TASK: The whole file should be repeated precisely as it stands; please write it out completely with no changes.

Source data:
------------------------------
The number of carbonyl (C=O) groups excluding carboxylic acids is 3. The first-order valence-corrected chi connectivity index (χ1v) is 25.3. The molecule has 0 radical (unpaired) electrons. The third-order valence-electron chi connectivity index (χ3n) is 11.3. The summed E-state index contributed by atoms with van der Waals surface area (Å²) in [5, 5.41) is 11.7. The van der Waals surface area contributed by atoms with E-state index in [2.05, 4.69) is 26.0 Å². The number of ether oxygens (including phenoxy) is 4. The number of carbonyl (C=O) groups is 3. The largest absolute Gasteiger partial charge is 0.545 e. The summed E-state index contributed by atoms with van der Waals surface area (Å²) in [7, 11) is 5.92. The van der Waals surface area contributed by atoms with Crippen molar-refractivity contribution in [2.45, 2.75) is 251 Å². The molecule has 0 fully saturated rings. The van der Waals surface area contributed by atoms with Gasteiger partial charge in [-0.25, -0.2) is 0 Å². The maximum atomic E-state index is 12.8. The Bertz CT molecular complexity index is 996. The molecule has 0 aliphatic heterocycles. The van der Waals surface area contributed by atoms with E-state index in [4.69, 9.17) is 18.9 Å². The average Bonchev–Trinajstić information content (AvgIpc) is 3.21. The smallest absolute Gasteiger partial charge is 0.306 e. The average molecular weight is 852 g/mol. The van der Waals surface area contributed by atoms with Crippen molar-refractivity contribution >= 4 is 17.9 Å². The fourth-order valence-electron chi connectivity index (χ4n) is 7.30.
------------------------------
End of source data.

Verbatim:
The number of carbonyl (C=O) groups excluding carboxylic acids is 3. The first-order valence-corrected chi connectivity index (χ1v) is 25.3. The molecule has 0 radical (unpaired) electrons. The third-order valence-electron chi connectivity index (χ3n) is 11.3. The summed E-state index contributed by atoms with van der Waals surface area (Å²) in [5, 5.41) is 11.7. The van der Waals surface area contributed by atoms with E-state index in [2.05, 4.69) is 26.0 Å². The number of ether oxygens (including phenoxy) is 4. The number of carbonyl (C=O) groups is 3. The largest absolute Gasteiger partial charge is 0.545 e. The summed E-state index contributed by atoms with van der Waals surface area (Å²) in [7, 11) is 5.92. The van der Waals surface area contributed by atoms with Crippen molar-refractivity contribution in [2.45, 2.75) is 251 Å². The molecule has 0 fully saturated rings. The van der Waals surface area contributed by atoms with Gasteiger partial charge in [-0.25, -0.2) is 0 Å². The maximum atomic E-state index is 12.8. The Bertz CT molecular complexity index is 996. The molecule has 0 aliphatic heterocycles. The van der Waals surface area contributed by atoms with E-state index in [4.69, 9.17) is 18.9 Å². The average Bonchev–Trinajstić information content (AvgIpc) is 3.21. The smallest absolute Gasteiger partial charge is 0.306 e. The average molecular weight is 852 g/mol. The van der Waals surface area contributed by atoms with Crippen molar-refractivity contribution >= 4 is 17.9 Å². The fourth-order valence-electron chi connectivity index (χ4n) is 7.30.